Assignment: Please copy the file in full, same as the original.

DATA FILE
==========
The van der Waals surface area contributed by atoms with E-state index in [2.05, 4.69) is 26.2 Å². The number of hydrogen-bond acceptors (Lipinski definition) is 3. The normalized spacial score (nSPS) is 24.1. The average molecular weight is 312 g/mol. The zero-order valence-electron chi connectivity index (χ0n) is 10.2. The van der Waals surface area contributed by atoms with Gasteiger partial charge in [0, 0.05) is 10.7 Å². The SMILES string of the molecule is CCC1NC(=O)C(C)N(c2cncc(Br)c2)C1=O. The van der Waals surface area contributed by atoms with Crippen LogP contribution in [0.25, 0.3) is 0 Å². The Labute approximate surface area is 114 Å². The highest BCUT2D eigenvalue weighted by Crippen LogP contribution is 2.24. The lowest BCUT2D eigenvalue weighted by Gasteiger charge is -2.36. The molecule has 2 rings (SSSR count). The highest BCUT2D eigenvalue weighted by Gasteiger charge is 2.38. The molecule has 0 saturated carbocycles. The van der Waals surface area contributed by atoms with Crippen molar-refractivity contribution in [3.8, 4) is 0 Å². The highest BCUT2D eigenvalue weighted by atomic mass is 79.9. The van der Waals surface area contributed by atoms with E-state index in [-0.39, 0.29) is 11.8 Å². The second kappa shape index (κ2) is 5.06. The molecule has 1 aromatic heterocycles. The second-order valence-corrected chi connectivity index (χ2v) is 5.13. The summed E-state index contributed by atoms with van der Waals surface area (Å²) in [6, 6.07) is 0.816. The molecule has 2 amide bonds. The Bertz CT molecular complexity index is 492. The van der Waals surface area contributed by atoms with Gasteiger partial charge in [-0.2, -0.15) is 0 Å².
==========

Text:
The van der Waals surface area contributed by atoms with E-state index in [2.05, 4.69) is 26.2 Å². The number of hydrogen-bond acceptors (Lipinski definition) is 3. The normalized spacial score (nSPS) is 24.1. The average molecular weight is 312 g/mol. The zero-order valence-electron chi connectivity index (χ0n) is 10.2. The van der Waals surface area contributed by atoms with Gasteiger partial charge in [0, 0.05) is 10.7 Å². The SMILES string of the molecule is CCC1NC(=O)C(C)N(c2cncc(Br)c2)C1=O. The van der Waals surface area contributed by atoms with Crippen LogP contribution in [0.25, 0.3) is 0 Å². The Labute approximate surface area is 114 Å². The highest BCUT2D eigenvalue weighted by Crippen LogP contribution is 2.24. The lowest BCUT2D eigenvalue weighted by Gasteiger charge is -2.36. The molecule has 2 rings (SSSR count). The highest BCUT2D eigenvalue weighted by Gasteiger charge is 2.38. The molecule has 0 saturated carbocycles. The van der Waals surface area contributed by atoms with Crippen molar-refractivity contribution in [3.8, 4) is 0 Å². The highest BCUT2D eigenvalue weighted by atomic mass is 79.9. The van der Waals surface area contributed by atoms with E-state index in [-0.39, 0.29) is 11.8 Å². The second kappa shape index (κ2) is 5.06. The molecule has 1 aromatic heterocycles. The second-order valence-corrected chi connectivity index (χ2v) is 5.13. The summed E-state index contributed by atoms with van der Waals surface area (Å²) in [6, 6.07) is 0.816. The molecule has 2 amide bonds. The Bertz CT molecular complexity index is 492. The van der Waals surface area contributed by atoms with Gasteiger partial charge in [-0.2, -0.15) is 0 Å².